For most of my “adult” life, I’ve realized my path is not going to be linear. I have many interests and many talents and trying to settle on just one for the rest of my life has never seemed like a viable option. Having one foot in the art world and one in the scientific can make me feel stretched in very opposite directions, but even in that stretch it feels right to have both.
I started sharing my artwork with the public as a way to temper the rigorous, analytical world of academia that I encounter in my graduate work. Opening my portfolio to the world has kept me accountable and motivated to create art and it has given me so many opportunities I would not have otherwise thought possible.
Through one of these opportunities I’ve had the chance to really think about the story behind the art that I make and what purpose I want my art to serve in the world:“Paper-cut artwork requires a steady hand, patience and the ability to break images down into their component shapes. It is an investigation of form and pattern and it calls for hours and hours of just looking, mentally deconstructing the parts that make up the whole before the cutting even begins. For over a decade I’ve watched the parade of flowers in town gardens and mountain meadows progress through the summer, the light on the mountains changing through the year, and in that time I’ve come to believe that a good, happy life lies in the details. This work is a distillation of my gratitude for living in this valley, a multitude of details cut from paper.”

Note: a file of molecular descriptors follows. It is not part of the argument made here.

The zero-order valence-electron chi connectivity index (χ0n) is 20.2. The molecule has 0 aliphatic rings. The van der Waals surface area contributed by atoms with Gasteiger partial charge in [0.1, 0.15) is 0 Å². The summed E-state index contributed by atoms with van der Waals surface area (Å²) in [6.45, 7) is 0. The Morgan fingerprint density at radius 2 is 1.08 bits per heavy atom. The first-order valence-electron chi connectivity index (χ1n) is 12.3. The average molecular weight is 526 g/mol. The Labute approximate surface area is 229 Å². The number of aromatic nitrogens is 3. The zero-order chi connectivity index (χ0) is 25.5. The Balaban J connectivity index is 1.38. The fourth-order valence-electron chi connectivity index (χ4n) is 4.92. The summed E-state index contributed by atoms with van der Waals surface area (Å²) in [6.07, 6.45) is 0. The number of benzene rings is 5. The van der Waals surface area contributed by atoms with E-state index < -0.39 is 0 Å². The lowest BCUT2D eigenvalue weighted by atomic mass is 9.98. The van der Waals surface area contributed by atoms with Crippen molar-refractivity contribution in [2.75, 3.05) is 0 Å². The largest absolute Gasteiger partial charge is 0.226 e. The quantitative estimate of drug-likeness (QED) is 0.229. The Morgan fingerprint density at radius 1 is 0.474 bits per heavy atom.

I want my art to start conversations, to remind viewers to notice the tiny details around them that make life lovely, to inspire passion for places and communities.
My first solo show, Take Root, opened on Friday in a gallery in Bozeman. Tart is an incredible resource for Montana artists and local patrons of the arts and I feel so appreciative to get to be a part of this community. There are a few photos of the show posted HERE and I’ll be taking a few of my own later in the month. I’ve got to say it feels pretty great to have a whole wall of beautifully framed art that I made hanging in a public space.
The next challenge I face is how to better merge my artistic and scientific proclivities to reduce some of the stretch — I’m learning a whole new set of skills to accomplish this. I am eager to share these new endeavors with you over the next year.